Richard Dawkins, author of The God Delusion, said: “There are no Christians, as far as I know, blowing up buildings. I am not aware of any Christian suicide bombers. I am not aware of any major Christian denomination that believes the penalty for apostasy is death. I have mixed feelings about the decline of Christianity, in so far as Christianity might be a bulwark against something worse.”
Peter Tatchell, the human rights campaigner and one of the organisers of the Protest the Pope demonstration at Westminster Cathedral last weekend, came to the defence of a Christian street preacher who was fined £1,000 in Glasgow for saying that homosexuality was a sin.
Shawn Holes, a Baptist from America, was charged with “uttering homophobic remarks” in a breach of the peace that prosecutors said was “aggravated by religious prejudice”.
Mr Tatchell said: “The price of freedom of speech is that we sometimes have to put up with opinions that are objectionable and offensive. Just as people should have the right to criticise religion, people of faith should have the right to criticise homosexuality.”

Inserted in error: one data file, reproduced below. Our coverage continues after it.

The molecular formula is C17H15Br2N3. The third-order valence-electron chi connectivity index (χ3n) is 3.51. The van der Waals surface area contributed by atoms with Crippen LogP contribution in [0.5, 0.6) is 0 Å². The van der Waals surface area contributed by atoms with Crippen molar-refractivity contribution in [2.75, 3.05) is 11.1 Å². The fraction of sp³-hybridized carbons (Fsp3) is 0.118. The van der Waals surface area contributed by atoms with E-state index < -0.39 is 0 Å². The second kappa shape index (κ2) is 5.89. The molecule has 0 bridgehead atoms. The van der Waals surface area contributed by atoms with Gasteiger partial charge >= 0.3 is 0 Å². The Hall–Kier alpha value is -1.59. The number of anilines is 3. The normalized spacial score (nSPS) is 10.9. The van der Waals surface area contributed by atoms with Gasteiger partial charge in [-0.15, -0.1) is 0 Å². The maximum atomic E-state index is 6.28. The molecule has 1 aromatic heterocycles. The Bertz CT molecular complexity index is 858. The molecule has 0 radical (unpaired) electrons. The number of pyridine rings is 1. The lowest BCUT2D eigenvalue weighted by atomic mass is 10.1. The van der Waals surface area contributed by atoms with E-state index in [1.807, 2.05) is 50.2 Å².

Of course, I don't really think that Christianity is in decline in Britain. As far as I can remember, I have been part of a church that was shrinking only for a period of about 15 months, which was while the church I was a member of was between vicars.
What we are seeing is a decline (especially in cities) of the older culture which was massively more nominally Christian than the newer cultures are. We're seeing decline in churches that don't know how to do evangelism or be culturally relevant or that have lost confidence in the power of the gospel. We may well be seeing the death of the massive nominal fringe that churches have had for so long, and we're certainly seeing a decline in the influence of Christianity on mainstream culture. But I don't think any of that implies we're seeing a decline in Christianity per se.
Having said that, it's great to see Dawkins and Tatchell making so much sense.